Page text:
I am therefore, quite seriously, likening the basis of moral evaluation to that of the evaluation of behaviour in animals. I should stress, however, that it is important not to underestimate the degree to which human communication and reasoning change the scene. The goods that hang on human cooperation, and hang too on such things as respect for truth, art, and scholarship, are much more diverse and much harder to delineate than are animal goods. Animals are different also from us in that to do what they should do—what is needed and is within their capacity—they do not have to understand what is going on; whereas a human being can and should understand that, and why, there is reason for, say, keeping a promise or behaving fairly." (p.16)

    "If the virtues nowadays thought of especially worthy to be called moral virtues, and often contrasted with prudence, are ‘Aristotelian necessities’ for human beings, so too is a reasonable modicum of self-interest, if only because, once grown, we can look out for ourselves much better than anyone else can do it for us. Good hangs, too, on the careful and cognizant pursuit of many more particular ends, and in general in satisfying appetites and following desires.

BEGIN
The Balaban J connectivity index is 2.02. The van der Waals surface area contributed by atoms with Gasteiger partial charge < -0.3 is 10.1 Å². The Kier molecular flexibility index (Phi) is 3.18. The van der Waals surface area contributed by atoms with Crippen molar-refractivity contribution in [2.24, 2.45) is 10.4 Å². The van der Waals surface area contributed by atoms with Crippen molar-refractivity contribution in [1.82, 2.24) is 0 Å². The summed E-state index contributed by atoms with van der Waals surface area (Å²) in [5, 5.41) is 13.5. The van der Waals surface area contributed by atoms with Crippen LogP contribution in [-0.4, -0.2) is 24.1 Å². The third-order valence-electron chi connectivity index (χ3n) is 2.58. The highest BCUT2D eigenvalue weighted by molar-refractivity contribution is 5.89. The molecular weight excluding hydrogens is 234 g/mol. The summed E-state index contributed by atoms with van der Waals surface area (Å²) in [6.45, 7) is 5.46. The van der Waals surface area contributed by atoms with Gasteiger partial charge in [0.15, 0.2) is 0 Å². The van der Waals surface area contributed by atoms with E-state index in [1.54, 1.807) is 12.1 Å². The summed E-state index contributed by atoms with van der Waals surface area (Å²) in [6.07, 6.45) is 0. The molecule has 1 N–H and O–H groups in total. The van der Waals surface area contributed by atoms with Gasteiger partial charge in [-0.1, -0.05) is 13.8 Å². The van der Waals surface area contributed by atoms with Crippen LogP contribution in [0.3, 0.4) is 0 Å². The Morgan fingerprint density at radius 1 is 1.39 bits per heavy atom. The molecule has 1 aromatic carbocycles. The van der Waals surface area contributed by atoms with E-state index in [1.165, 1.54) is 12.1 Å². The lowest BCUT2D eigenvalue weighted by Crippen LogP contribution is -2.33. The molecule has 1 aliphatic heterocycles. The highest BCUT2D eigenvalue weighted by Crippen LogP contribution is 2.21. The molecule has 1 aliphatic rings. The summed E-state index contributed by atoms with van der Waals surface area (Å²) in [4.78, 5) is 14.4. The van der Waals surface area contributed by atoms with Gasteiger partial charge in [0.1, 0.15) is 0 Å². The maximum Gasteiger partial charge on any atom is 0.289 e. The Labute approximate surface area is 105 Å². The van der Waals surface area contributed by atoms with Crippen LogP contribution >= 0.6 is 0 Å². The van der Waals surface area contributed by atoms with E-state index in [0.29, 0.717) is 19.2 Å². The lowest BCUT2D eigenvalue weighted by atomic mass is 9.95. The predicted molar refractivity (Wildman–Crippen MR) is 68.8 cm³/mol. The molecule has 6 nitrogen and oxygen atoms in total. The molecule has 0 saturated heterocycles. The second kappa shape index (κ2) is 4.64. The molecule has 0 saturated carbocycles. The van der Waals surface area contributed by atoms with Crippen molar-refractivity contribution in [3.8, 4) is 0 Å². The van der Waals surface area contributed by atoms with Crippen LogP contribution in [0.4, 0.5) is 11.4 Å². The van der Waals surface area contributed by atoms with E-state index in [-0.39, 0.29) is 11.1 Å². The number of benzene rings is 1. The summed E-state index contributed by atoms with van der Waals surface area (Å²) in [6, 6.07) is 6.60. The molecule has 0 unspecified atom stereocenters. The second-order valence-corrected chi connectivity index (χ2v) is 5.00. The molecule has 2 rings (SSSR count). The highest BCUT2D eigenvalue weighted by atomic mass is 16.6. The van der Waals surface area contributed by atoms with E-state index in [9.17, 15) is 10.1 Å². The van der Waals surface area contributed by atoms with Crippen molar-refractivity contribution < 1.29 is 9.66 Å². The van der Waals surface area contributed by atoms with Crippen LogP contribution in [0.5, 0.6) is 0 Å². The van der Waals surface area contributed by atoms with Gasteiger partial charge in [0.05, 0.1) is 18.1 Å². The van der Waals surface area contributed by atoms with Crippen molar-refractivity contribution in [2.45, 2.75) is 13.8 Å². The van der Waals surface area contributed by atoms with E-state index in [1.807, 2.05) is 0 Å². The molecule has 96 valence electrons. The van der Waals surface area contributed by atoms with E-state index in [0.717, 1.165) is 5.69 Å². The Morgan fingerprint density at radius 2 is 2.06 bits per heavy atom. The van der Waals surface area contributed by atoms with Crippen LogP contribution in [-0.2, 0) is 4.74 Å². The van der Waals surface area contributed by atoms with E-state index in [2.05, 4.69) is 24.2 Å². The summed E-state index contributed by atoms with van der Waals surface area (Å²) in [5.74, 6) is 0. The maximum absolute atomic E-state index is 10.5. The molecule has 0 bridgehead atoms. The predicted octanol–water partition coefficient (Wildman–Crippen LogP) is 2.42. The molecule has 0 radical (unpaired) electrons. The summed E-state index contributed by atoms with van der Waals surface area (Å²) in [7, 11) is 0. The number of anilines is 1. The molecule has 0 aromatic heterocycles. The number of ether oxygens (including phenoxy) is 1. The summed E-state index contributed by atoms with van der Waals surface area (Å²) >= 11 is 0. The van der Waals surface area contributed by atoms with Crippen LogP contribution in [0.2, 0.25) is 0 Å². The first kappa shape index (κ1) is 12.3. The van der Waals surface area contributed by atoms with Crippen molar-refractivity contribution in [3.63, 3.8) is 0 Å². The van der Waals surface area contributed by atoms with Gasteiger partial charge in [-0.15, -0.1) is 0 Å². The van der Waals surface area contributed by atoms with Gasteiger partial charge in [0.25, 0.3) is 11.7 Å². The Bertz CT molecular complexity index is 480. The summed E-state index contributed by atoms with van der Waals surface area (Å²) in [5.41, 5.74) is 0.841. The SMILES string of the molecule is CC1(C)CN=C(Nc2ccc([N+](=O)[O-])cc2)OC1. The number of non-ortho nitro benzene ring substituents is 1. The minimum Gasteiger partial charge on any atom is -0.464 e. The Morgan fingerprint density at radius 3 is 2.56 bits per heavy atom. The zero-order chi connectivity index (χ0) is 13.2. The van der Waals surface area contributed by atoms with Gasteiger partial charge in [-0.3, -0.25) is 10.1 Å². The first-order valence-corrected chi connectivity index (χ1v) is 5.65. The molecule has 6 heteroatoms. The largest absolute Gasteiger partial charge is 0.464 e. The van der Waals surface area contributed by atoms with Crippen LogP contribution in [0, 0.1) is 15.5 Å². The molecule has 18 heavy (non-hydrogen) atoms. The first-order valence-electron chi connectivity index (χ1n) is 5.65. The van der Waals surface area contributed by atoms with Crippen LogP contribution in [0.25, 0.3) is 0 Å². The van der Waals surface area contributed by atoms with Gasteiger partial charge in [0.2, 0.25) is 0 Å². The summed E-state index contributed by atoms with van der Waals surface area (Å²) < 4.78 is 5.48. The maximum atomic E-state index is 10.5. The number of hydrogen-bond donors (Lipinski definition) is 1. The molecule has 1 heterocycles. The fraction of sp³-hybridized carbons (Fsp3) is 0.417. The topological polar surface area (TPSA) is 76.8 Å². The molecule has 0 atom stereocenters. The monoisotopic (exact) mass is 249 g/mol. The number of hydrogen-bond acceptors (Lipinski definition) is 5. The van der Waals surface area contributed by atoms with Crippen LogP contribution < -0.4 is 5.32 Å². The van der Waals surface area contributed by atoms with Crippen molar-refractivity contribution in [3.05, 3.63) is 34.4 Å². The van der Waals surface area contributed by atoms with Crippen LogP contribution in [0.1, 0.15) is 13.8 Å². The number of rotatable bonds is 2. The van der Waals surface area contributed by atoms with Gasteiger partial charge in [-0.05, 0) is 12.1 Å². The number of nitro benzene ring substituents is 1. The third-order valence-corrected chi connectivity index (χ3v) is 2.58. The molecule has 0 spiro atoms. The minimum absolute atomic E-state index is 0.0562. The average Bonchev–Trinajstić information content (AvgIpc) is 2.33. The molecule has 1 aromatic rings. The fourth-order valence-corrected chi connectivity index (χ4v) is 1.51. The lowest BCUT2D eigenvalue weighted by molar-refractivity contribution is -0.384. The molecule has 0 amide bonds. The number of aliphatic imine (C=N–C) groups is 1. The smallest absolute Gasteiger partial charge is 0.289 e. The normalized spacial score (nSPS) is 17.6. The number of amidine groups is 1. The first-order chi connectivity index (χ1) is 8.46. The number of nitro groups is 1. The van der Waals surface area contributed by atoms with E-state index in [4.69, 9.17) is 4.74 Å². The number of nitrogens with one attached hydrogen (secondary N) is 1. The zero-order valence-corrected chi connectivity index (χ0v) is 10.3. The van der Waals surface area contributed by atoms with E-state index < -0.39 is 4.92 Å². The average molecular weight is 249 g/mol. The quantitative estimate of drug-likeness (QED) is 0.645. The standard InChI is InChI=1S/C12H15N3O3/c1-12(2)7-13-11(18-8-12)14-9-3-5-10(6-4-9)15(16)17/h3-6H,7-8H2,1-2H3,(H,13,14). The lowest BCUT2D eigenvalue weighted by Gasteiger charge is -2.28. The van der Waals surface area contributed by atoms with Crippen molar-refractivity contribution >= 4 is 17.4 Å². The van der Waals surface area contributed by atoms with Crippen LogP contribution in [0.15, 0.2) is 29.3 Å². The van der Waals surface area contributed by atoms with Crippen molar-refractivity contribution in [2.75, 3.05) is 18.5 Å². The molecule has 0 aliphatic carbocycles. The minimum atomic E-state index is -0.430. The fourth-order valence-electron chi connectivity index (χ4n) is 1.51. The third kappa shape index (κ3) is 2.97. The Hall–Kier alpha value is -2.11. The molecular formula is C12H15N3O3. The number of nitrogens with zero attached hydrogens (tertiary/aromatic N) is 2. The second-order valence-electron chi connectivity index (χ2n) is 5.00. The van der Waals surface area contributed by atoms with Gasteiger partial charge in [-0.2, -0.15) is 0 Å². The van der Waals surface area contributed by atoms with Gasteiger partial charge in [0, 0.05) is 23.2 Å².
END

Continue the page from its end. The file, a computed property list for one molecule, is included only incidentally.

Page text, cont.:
It is time now for me to return to the main line of my argument against non-cognitivism. It is because I see practical rationality as determined in this way that I claim to be able to interpret the ‘action-guidingness’ of moral judgement in terms of the practical rationality of moral action. And please notice that I have not reintroduced, via the concept of practical rationality itself, a subjective (agent-centred) condition on moral judgement. For I have not subscribed to a desire-based, Humean, theory of practical rationality: nor have I any reason to go along with Gibbard's ‘expressivist’ account of what it is we are doing when we say that a certain action is rational." (p.17)